WTO Leather Decision Rings Alarm Bells Worldwide
The WTO ruling that Australian leather company, Howe & Co, must fully repay a further $22 million it received in export assistance because it contravened global trade rules is sending a tidal wave of concern around the world. John Howard reports.
Scoop had been aware of the upcoming ruling and broke the news in New Zealand on Friday morning.
By that afternoon an outraged Federal Trade Minister, Mike Vaile, confirmed the defeat saying the retrospective nature of the ruling broke new ground for the global trade body.
From Washington to Wellington, from London to Lisbon, executives of some of the world's largest corporations are considering this new precedent set by the WTO.
Now at risk for the US, who bought the claim to the WTO in the first place, is the billions of dollars of tax exemptions enjoyed by hundreds of America's largest companies for several years. Repayment of those tax exemptions by just the top few US companies could amount to around US$10 billion off their bottom line - and they don't like it.
Alarm about the implications of the case is intensifying around the world by the minute as news of the decision emerges.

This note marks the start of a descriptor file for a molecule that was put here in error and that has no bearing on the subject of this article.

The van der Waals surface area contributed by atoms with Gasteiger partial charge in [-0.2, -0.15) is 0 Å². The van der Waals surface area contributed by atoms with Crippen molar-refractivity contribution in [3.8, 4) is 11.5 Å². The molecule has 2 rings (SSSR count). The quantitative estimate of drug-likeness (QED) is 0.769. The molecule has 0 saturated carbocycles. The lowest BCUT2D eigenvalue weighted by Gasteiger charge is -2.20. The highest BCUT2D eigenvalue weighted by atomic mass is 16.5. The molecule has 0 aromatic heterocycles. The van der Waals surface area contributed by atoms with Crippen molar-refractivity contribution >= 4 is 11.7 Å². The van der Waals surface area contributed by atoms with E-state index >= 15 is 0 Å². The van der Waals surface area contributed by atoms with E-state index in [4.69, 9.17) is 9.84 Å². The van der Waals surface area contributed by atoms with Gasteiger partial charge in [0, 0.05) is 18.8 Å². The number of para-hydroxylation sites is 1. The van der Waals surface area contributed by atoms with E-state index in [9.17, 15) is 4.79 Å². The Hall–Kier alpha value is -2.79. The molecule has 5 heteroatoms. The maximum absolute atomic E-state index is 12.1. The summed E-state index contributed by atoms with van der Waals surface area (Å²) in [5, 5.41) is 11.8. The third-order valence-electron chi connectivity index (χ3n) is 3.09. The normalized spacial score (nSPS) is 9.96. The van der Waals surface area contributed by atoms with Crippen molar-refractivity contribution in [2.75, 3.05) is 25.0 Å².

"A lot of people are upset," said one Scoop source who is also a lobbyist for one of America's larger corporations.
"This is big stuff, we're talking billions," said another Washington-based Scoop insider.
Under the Foreign Sales Corporations Act, US companies are allowed to shelter a certain part of their export earnings from income tax through the use of foreign subsidiaries that sell products with a specified level of US components.
The EU launched a WTO challenge to the exemption in 1998, claiming that the law provided US exporters with an unfair and illegal advantage on international markets.
For example, the law is estimated to have saved Boeing US$200 million.
If all US companies are now required to repay the subsidies enjoyed since the WTO's 1995 establishment it will run into billions of dollars.
This latest WTO decision has now united political forces in Washington with the Republican and Democrat leaders on the powerful Senate Finance and House Ways and Means Committee urging a speedy settlement to the EU challenge.
But the EU who has been defeated in the WTO by US challenges is in no mood to negotiate and the matter is likely to lead to a highly charged tax and trade environment.
It was US companies who bought this challenge against Howe & Co, it is the US government who allows companies to hide behind tax exemptions and it is the US government who pays out hundreds of millions of subsidies to its agriculture and other sectors.
Considered in that light;- As you sow, so shall you reap.
If US companies have to start repaying some of the subsidies because of this latest WTO ruling, it will no longer be able to wax lyrical about free and fair trade in the international forums while subsidising its companies to the hilt at home.
It's time for our trade officials to get on the phone and start some hard bargaining.